A large number of years ago a director of a change programme commented that she would “rather have a lucky project manager than a good one any day”. To date I still can’t make up my mind whether this was an insult or complement, but it did leave me thinking about the nature of luck. I came to the conclusion that actually we could all use some luck, and also that you can do something about creating your own
Luck is an interesting concept, and one which seems to arouse strong feeling when I have talked about it with groups of business people. A number of times people have become quite agitated at the idea that I might suggest that ‘luck’ could play a part in their hard working life and business. This is understandable if you think of luck in terms of random action over which you have no sway. But I think of luck as being:
the propensity for things to work out in a way that you can regard as beneficial to you.
There was a recent Derren Brown programme on luck in his The Experiments series (here for a link). In this he created a lucky statue and also sought to explain why some people were luckier than others. What came out of the programme was two interesting points; that luck, in terms of the statue or a lucky charm, is about your own state of mind and belief, which in turn leads you to behave in a certain way, and also that lucky people seek out and make the most of opportunities.
This was in line with the finding of a book call The Luck Factor, by Richard Wiseman in which he researched what made people who regarded themselves as lucky, lucky. His conclusion was that there were four principles that lucky people applies
1. Maximise your chance opportunities (the major message from Derren Brown)
2. Listen to your lucky hunches
3. Expect good fortune
4. Turn your bad luck into good.
Again a combination of attitudes and behaviour.
All of these elements can be developed in individuals, so you should be able to increase your good fortune. So how can you increase your luck. Here are some area which you may want to consider, in terms of both attitude and behaviour. Try to be more of the following :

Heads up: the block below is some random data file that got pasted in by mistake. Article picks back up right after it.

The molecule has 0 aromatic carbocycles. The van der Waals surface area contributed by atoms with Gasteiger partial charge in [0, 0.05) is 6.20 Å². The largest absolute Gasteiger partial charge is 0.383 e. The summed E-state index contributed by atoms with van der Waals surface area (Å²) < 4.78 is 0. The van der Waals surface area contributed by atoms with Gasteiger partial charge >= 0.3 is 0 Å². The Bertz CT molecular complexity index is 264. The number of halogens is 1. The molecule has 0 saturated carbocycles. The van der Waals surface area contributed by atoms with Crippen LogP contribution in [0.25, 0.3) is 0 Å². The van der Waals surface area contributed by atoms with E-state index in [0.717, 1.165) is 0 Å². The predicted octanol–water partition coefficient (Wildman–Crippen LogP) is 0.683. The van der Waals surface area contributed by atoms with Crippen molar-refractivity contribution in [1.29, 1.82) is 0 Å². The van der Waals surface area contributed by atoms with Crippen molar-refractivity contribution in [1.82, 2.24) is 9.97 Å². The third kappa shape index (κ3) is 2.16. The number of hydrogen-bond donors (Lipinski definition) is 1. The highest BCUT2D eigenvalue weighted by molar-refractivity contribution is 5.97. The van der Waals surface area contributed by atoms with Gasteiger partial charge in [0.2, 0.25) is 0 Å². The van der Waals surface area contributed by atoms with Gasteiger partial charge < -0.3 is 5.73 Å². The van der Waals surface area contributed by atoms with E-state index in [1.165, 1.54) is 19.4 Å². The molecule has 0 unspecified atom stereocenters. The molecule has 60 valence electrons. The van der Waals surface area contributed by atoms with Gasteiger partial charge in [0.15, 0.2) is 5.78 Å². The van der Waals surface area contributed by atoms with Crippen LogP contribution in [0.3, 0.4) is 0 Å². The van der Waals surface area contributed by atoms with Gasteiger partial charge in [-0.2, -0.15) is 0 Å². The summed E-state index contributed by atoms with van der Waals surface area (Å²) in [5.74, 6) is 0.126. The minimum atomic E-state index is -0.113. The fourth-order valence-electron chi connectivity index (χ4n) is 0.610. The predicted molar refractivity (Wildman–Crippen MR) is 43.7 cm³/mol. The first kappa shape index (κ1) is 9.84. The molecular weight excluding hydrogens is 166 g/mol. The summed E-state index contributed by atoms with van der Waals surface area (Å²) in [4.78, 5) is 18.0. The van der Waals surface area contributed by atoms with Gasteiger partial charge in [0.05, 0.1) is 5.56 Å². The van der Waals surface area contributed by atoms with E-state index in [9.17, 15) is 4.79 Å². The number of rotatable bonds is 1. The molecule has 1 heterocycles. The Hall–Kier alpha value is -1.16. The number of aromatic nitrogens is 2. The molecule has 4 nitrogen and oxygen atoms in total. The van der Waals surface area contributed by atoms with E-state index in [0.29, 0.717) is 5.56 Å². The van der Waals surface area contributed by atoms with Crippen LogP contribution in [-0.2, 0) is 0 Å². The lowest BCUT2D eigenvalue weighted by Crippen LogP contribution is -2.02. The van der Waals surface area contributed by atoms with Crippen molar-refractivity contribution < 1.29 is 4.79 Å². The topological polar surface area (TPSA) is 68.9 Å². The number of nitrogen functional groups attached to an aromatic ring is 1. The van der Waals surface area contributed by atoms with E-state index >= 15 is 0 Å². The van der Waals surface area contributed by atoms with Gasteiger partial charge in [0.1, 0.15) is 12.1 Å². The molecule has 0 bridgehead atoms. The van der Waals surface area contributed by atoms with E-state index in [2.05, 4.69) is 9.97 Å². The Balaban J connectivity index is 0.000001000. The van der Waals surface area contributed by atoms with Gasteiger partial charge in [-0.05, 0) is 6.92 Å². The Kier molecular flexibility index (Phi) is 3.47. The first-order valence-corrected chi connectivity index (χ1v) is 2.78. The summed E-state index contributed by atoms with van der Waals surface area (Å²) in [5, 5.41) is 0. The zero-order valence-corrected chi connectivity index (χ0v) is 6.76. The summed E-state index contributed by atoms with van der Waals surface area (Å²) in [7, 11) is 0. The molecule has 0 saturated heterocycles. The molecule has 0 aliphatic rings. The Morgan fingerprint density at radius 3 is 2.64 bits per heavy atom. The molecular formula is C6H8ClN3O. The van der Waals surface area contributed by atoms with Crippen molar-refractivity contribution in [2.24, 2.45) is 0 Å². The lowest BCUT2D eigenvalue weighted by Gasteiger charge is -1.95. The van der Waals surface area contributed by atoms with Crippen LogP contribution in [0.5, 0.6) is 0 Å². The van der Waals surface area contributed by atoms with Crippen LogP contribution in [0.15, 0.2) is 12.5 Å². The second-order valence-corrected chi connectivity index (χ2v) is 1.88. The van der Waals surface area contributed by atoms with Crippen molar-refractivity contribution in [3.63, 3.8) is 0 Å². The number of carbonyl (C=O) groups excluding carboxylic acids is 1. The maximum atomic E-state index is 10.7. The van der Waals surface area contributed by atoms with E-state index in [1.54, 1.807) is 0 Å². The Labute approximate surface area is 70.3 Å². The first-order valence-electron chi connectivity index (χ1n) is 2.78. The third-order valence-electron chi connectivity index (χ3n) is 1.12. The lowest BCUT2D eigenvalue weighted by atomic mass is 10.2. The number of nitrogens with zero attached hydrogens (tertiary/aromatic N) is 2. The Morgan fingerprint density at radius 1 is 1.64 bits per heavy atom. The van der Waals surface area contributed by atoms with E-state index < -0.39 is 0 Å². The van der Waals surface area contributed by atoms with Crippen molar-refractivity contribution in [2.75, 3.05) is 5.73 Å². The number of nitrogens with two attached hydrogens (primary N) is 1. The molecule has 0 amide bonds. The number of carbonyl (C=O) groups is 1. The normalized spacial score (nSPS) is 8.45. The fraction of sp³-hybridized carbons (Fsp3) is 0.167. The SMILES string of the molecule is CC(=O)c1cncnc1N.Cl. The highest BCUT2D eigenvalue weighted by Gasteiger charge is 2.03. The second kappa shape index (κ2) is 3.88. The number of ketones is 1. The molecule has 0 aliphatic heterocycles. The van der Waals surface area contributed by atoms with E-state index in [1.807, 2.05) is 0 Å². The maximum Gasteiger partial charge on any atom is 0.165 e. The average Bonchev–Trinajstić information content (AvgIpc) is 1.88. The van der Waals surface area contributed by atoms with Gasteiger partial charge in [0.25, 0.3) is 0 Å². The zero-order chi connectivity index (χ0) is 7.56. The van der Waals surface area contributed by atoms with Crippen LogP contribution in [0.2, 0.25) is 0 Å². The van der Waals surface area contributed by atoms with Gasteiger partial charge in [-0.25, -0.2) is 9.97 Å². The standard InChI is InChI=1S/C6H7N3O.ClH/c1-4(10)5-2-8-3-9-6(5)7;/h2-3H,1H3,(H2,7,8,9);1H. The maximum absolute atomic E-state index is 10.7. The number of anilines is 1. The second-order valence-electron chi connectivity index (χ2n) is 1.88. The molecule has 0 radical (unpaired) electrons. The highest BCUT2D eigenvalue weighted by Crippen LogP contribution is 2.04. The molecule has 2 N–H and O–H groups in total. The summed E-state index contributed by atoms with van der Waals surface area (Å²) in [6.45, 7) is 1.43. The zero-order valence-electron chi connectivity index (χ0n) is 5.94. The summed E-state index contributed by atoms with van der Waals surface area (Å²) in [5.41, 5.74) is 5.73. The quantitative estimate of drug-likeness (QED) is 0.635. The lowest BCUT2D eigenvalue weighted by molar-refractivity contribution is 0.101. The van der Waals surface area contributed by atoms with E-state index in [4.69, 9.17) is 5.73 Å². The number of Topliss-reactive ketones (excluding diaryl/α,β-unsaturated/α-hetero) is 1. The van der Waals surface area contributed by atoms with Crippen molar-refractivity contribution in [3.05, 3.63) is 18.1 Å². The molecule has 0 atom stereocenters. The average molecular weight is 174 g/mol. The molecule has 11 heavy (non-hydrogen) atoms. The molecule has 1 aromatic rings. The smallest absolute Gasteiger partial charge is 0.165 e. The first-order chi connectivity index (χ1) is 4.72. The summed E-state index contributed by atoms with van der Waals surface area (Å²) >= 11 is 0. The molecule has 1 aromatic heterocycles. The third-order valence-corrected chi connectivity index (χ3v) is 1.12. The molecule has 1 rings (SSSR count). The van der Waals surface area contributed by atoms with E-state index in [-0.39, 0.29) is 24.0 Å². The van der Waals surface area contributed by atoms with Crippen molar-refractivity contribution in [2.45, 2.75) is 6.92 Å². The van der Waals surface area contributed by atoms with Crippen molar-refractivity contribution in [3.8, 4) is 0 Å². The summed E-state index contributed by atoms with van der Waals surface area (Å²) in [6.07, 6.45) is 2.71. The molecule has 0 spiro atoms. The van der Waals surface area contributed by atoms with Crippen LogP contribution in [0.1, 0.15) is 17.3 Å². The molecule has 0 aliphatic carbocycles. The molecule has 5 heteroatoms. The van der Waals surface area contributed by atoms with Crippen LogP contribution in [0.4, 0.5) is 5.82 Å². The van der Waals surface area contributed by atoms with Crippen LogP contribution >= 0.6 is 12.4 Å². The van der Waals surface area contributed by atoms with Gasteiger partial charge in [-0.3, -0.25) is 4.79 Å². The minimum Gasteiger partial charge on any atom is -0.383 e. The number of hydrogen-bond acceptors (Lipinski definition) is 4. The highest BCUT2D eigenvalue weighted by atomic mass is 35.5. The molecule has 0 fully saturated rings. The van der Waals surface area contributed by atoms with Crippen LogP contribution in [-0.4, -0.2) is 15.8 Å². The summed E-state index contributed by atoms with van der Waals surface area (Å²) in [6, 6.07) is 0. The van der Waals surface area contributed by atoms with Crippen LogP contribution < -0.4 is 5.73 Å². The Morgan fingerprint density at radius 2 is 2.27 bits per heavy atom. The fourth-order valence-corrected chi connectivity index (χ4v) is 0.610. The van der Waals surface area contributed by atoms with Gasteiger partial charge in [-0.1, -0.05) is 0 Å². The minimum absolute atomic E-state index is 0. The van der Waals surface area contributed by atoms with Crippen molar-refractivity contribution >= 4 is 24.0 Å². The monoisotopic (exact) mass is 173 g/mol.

Fully engaged in life: This is about trying new things, making the most of opportunities, aiming to say yes to things rather than no, as the default option.
Positive in outlook: expect things to go well, and when they don’t brush yourself off and carry on, concentrate on success, think long term and be persistent, and regard bad luck as a learning opportunity. Interestingly this is an area in which lucky charms can have a play as they help you get into the right state of mind.
Outcome oriented: know your values, vision and goals, have passions, know what you want as it helps you spot opportunities to get it, let others know – a lot of your luck is about other people.
Active in pursuing outcomes: go for it or carpe diem – seize the day. Even if you do not achieve all you want, pursuing it will take you forward to somewhere. If you expect nothing and so do nothing you are more likely to get nothing. Be persistent, like Edison’s light bulbs each failure taking him closer to success, providing you learn from it – back to finding something ‘good’ in ‘bad’ luck. Monitor your progress and adjust your path.
Alert to opportunities: research shows that ‘lucky’ people are more observant and see more opportunities. Physically they even look around more, expecting to find something helpful, or using what they do find. You also need to be prepared to act when opportunities arise.
A respecter of intuition: there is usually a good reason for your ‘gut feel’. It is worth checking it out. Also if you intuitively feel a certain way about something, then it probably fits your perception of the world and you are more likely to make it work for you. It is worth developing your intuition and increasing your sensitivity to environment and circumstances. Try being more mindful.
People oriented: we all need people; to help us, support us, put things in perspective give us new ideas etc etc. Lucky people are gregarious; you need to learn to be, if you are not. Find your own way, we do not all have to be the life and soul of the party.
None of this is a guarantee of a charmed life. But it is likely to make things work out more often for you, to hedge your bets in life. Pick out an area at a time and develop the habits that go with it. A lucky life is a practice and a way of living.
Wiseman, R. The Luck Factor 2003.
Derren Brown. The Experiments, The Secret of Luck 2011.